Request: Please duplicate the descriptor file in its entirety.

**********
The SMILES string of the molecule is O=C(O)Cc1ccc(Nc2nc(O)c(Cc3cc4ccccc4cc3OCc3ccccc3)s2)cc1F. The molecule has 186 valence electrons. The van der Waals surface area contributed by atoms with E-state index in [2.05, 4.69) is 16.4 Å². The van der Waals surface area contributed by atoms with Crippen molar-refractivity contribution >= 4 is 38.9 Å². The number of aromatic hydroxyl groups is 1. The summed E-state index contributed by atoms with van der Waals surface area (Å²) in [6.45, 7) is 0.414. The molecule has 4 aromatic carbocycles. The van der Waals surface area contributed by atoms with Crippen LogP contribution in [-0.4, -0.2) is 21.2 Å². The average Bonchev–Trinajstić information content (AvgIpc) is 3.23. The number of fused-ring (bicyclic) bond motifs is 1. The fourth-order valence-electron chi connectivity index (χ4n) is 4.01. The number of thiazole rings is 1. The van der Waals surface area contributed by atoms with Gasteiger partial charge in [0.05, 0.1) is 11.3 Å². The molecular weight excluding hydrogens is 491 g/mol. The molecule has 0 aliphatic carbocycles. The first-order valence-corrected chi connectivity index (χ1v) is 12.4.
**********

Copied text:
The SMILES string of the molecule is O=C(O)Cc1ccc(Nc2nc(O)c(Cc3cc4ccccc4cc3OCc3ccccc3)s2)cc1F. The molecule has 186 valence electrons. The van der Waals surface area contributed by atoms with E-state index in [2.05, 4.69) is 16.4 Å². The van der Waals surface area contributed by atoms with Crippen molar-refractivity contribution >= 4 is 38.9 Å². The number of aromatic hydroxyl groups is 1. The summed E-state index contributed by atoms with van der Waals surface area (Å²) in [6.45, 7) is 0.414. The molecule has 4 aromatic carbocycles. The van der Waals surface area contributed by atoms with Crippen LogP contribution in [-0.4, -0.2) is 21.2 Å². The average Bonchev–Trinajstić information content (AvgIpc) is 3.23. The number of fused-ring (bicyclic) bond motifs is 1. The fourth-order valence-electron chi connectivity index (χ4n) is 4.01. The number of thiazole rings is 1. The van der Waals surface area contributed by atoms with Gasteiger partial charge in [0.05, 0.1) is 11.3 Å². The molecular weight excluding hydrogens is 491 g/mol. The molecule has 0 aliphatic carbocycles. The first-order valence-corrected chi connectivity index (χ1v) is 12.4.